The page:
Disagreements on Just War

Weigel praises John Paul II without reserve for his prophetic, powerful diplomatic role in the downfall of Communism. While he debunks a conspiracy theory between John Paul II and President Reagan, Weigel seems to put politician Reagan almost on the same ethical footing as the Pope. He insists that both men “were confident that the spoken word of truth could cut through the static of communism’s lies and rouse people from their acquiesence to servitude.” It is ironic that Weigel could equate Reagan’s commitment to truth to John Paul’s when truth commissions have made it clear that the Reagan administration (and several others as well) covered up the truth about American involvement in wars in El Salvador and Guatemala during the 1980s (See Robert Jensen, Houston Chronicle, “Outlook” section, Monday, November 15, 1999).

Weigel’s own political and economic views constantly and shamelessly erupt to undermine practical application of the Pope’s consistent ethic of life, which for the Holy Father, includes economics and the terribleness of war. Witness to Hope shows again that George Weigel is not pro life on economics or war.

In a language which might be called “Weigelese,” Weigel delivers a devastating attack on our Holy Father for his diplomatic failure to join forces with George Bush and the U. N. in conducting a major war against Iraq. According to him, the Pope and the Vatican lacked the “rigorous empirical analysis” (he repeats the phrase several times) to present and apply the just war theory to the Gulf War.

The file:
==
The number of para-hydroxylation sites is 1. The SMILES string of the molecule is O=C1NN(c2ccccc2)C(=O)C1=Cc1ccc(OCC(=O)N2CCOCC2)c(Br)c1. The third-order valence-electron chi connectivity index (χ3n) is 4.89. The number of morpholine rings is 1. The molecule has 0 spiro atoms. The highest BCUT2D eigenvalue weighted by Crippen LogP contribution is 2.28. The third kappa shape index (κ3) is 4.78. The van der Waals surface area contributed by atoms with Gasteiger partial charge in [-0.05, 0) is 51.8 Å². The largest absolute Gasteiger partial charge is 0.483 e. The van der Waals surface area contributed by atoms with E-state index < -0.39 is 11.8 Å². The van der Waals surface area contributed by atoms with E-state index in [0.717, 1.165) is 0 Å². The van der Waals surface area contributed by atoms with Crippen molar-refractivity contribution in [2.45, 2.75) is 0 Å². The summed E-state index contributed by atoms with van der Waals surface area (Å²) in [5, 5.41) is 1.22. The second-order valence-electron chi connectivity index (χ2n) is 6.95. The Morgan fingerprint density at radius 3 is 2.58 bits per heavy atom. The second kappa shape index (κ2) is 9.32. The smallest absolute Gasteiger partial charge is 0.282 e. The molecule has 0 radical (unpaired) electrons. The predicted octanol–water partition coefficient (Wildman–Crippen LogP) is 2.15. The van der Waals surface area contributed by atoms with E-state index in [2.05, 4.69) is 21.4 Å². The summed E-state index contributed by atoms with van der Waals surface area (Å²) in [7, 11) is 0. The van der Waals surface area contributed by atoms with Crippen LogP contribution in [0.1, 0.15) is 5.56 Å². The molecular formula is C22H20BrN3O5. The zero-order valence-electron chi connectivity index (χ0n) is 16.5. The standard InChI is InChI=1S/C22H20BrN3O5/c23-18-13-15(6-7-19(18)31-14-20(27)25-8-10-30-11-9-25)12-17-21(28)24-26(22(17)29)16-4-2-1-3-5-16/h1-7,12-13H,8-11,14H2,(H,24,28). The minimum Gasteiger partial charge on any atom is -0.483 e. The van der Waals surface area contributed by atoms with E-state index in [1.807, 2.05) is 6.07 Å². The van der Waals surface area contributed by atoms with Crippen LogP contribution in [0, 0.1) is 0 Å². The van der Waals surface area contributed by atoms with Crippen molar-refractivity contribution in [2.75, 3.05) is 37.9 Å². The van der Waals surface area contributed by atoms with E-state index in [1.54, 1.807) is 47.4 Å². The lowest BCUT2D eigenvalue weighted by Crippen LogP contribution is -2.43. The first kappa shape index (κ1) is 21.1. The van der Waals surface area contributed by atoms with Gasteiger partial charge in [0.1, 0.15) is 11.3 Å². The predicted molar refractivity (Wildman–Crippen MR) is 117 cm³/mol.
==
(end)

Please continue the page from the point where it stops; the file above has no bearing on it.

Immediately before and during the Gulf War, the Holy Father spoke of the futility of that war and pleaded for peace 56 times, while President Bush used the just war theory to defend the war (William Portier, Communio, Spring 1996, p. 52).

Weigel classes the Holy Father with Jesuit editors of Civiltà Cattolica who, he says, published articles about the war that were so confused conceptually and so misinformed empircally that they were accused of “willful defiance of the facts.” Weigel dismissed John Paul II’s repeated appeals by stating that the Vatican performance in the Gulf War crisis between August 1990 and March 1991 did not meet the high standards set in the previous twelve years of the pontificate.

Weigel’s close association with Elliot Abrams at the Ethics and Public Policy Center makes his analysis of any just war criteria suspect. Abrams, as Assistant Secretary of State of the United States negotiated the death of a large percentage of the tens of thousands who were killed in the war in El Salvador and in Guatemala in the 1980s through U. S. weaponry, advice and training at the School of the Americas. Abrams, one of the people Weigel thanks for assisting him with this book, defended these governments when it became known that they were killing large numbers of civilians.

Other Reviews